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Am I doing this right? (Targets in SGP)

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#1 Ballyhoo

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Posted 24 April 2019 - 08:45 PM

DO any of you just add a bunch of targets to choose from in SGP to pick and choose from later?

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Edited by Ballyhoo, 24 April 2019 - 08:45 PM.


#2 jerahian

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Posted 24 April 2019 - 09:10 PM

Yes, a sequence of mine can have multiple targets, especially when I shoot multiple targets in one night due to targets visibility limits.



#3 Ballyhoo

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Posted 24 April 2019 - 09:19 PM

Yes, a sequence of mine can have multiple targets, especially when I shoot multiple targets in one night due to targets visibility limits.

oh, okay in that case I do not think I did it correct. I do not intend to do multiple targets in one evening. 



#4 StephenW

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Posted 24 April 2019 - 09:40 PM

There is no "correct" - you can have as many targets in a sequence as you wish, and as you have shown in your screen cap, you can simply "uncheck" the targets you don;t want run on a given night.

 

Personally I mostly just have one target per sequence, sometimes 2 if the first target is limited to only a part of the night.



#5 Ballyhoo

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Posted 24 April 2019 - 09:56 PM

There is no "correct" - you can have as many targets in a sequence as you wish, and as you have shown in your screen cap, you can simply "uncheck" the targets you don;t want run on a given night.

 

Personally I mostly just have one target per sequence, sometimes 2 if the first target is limited to only a part of the night.

So, what are your top picks right now? lol.gif


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#6 StephenW

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Posted 24 April 2019 - 10:21 PM

From (almost) downtown San Jose, I can only really do narrow-band imaging, so this is not a fun time of year :< - hence so much time spent here on CN ;).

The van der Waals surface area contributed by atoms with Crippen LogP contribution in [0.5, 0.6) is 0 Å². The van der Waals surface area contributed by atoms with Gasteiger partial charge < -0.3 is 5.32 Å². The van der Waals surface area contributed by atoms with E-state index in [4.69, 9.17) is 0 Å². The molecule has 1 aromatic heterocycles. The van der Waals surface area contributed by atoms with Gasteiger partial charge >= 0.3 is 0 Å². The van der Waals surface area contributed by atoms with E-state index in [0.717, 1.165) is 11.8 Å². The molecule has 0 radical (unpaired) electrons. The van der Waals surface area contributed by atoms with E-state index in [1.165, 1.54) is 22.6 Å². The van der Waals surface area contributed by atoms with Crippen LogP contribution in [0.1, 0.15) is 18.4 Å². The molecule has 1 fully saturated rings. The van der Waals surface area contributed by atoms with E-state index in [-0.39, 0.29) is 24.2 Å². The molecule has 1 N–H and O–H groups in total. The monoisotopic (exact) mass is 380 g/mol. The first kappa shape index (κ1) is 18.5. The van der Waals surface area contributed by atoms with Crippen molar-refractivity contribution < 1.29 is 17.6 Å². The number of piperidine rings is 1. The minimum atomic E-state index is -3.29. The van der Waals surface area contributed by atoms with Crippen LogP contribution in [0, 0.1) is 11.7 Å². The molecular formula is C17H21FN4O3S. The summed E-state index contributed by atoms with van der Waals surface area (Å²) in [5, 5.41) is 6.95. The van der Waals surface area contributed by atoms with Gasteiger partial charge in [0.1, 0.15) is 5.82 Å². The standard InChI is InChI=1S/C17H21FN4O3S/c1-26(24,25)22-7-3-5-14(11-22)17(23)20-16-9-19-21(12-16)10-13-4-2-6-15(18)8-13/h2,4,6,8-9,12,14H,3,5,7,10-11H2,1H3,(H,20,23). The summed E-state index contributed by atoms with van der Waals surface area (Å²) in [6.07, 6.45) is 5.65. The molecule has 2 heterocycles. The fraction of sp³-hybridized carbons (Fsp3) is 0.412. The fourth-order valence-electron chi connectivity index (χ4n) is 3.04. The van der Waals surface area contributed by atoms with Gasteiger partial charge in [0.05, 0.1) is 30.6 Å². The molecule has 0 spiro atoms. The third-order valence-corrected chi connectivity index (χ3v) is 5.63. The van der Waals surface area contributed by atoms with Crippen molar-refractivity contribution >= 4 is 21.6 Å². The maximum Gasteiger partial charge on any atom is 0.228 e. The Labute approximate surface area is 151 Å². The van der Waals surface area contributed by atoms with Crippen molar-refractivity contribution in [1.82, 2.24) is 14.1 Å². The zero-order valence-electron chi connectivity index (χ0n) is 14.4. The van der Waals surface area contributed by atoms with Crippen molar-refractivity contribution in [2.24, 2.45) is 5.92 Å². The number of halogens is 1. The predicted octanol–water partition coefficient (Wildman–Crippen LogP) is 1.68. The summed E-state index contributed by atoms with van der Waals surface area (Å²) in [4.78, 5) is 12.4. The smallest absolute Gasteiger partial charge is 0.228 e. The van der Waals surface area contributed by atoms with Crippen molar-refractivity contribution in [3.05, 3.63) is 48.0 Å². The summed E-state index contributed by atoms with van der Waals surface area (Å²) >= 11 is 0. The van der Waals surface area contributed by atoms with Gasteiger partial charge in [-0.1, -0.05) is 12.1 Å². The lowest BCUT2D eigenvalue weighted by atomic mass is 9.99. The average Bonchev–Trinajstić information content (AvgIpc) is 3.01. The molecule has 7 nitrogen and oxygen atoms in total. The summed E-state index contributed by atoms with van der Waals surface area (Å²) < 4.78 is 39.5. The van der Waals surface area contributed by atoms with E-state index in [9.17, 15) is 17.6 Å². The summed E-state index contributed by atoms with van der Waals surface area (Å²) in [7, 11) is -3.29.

Hoping for some clear skies next new moon to get away somewhere dark and grab some galaxies...



#7 pfile

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Posted 24 April 2019 - 11:10 PM

you can start to reach some of the summer milky way targets early in the morning now... i got 2 Ha frames of the eagle last night using SGP. would be able to get more except the house is in the way until about 4AM.



#8 StephenW

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Posted 24 April 2019 - 11:14 PM

you can start to reach some of the summer milky way targets early in the morning now... i got 2 Ha frames of the eagle last night using SGP. would be able to get more except the house is in the way until about 4AM.

I have a tree blocking some of the Eastern sky - in a couple of weeks though the Summer narrowband targets will be on the menu :)



#9 ZL4PLM

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Posted 24 April 2019 - 11:28 PM

unless your in NZ where all these nice winter targets are now rising :)


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#10 kathyastro

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Posted 25 April 2019 - 07:52 AM

I usually set up one sequence to be one session.  SGP remembers where it is in a sequence, so if you re-load the same sequence on another night, it will remember where it left off.  This can be a good thing or a bad thing, depending how you want to organize your sessions. 

 

If you are thinking of a multi-target sequence as a catalogue of interesting potential targets which you pick and choose at random, you are going to get confused about where you are in the sequence.  You will have to select and unselect the appropriate targets each session, and remember to reset the sequence (because SGP thinks it has finished).  I find it easier to organize one sequence per night.

 

On your example picture, you want to check "Slew To" for each target so that SGP will automatically send the mount to the specified coordinates.  If you are using plate solving for precise centering, you need to also check "Center On".


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#11 Salacious B Crumb

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Posted 25 April 2019 - 09:28 AM